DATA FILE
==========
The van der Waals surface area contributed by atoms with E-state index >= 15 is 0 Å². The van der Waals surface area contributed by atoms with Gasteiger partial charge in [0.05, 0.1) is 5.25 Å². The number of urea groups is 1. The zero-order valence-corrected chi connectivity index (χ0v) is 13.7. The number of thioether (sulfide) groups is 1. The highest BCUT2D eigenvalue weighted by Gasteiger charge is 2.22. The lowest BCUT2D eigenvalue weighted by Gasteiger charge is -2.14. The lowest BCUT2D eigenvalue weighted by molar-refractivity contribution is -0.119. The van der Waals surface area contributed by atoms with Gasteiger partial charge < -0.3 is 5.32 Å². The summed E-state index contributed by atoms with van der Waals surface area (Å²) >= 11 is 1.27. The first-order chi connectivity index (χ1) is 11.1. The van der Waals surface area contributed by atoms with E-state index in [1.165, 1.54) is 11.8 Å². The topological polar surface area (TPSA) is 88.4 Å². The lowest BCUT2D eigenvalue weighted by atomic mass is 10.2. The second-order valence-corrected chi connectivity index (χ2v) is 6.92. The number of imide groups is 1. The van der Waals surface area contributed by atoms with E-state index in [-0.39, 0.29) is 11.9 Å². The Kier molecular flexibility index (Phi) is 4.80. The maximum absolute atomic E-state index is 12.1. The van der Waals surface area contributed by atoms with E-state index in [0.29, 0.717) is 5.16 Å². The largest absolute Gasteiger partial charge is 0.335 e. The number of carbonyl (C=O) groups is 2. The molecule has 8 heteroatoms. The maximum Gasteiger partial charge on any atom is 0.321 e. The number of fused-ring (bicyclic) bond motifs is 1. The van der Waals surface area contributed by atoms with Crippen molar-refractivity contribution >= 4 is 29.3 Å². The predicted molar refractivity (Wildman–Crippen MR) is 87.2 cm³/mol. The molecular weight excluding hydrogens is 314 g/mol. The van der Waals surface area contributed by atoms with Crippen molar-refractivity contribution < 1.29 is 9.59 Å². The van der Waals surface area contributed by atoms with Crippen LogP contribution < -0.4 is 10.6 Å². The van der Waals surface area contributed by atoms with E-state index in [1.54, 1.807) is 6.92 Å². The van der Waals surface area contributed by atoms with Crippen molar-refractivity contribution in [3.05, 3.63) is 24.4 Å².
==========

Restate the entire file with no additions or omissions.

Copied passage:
The van der Waals surface area contributed by atoms with E-state index >= 15 is 0 Å². The van der Waals surface area contributed by atoms with Gasteiger partial charge in [0.05, 0.1) is 5.25 Å². The number of urea groups is 1. The zero-order valence-corrected chi connectivity index (χ0v) is 13.7. The number of thioether (sulfide) groups is 1. The highest BCUT2D eigenvalue weighted by Gasteiger charge is 2.22. The lowest BCUT2D eigenvalue weighted by Gasteiger charge is -2.14. The lowest BCUT2D eigenvalue weighted by molar-refractivity contribution is -0.119. The van der Waals surface area contributed by atoms with Gasteiger partial charge < -0.3 is 5.32 Å². The summed E-state index contributed by atoms with van der Waals surface area (Å²) >= 11 is 1.27. The first-order chi connectivity index (χ1) is 11.1. The van der Waals surface area contributed by atoms with E-state index in [1.165, 1.54) is 11.8 Å². The topological polar surface area (TPSA) is 88.4 Å². The lowest BCUT2D eigenvalue weighted by atomic mass is 10.2. The second-order valence-corrected chi connectivity index (χ2v) is 6.92. The number of imide groups is 1. The van der Waals surface area contributed by atoms with E-state index in [-0.39, 0.29) is 11.9 Å². The Kier molecular flexibility index (Phi) is 4.80. The maximum absolute atomic E-state index is 12.1. The van der Waals surface area contributed by atoms with E-state index in [0.29, 0.717) is 5.16 Å². The largest absolute Gasteiger partial charge is 0.335 e. The number of carbonyl (C=O) groups is 2. The molecule has 8 heteroatoms. The maximum Gasteiger partial charge on any atom is 0.321 e. The number of fused-ring (bicyclic) bond motifs is 1. The van der Waals surface area contributed by atoms with Crippen molar-refractivity contribution >= 4 is 29.3 Å². The predicted molar refractivity (Wildman–Crippen MR) is 87.2 cm³/mol. The molecular weight excluding hydrogens is 314 g/mol. The van der Waals surface area contributed by atoms with Crippen molar-refractivity contribution < 1.29 is 9.59 Å². The van der Waals surface area contributed by atoms with Crippen LogP contribution < -0.4 is 10.6 Å². The van der Waals surface area contributed by atoms with E-state index in [1.54, 1.807) is 6.92 Å². The van der Waals surface area contributed by atoms with Crippen molar-refractivity contribution in [3.05, 3.63) is 24.4 Å².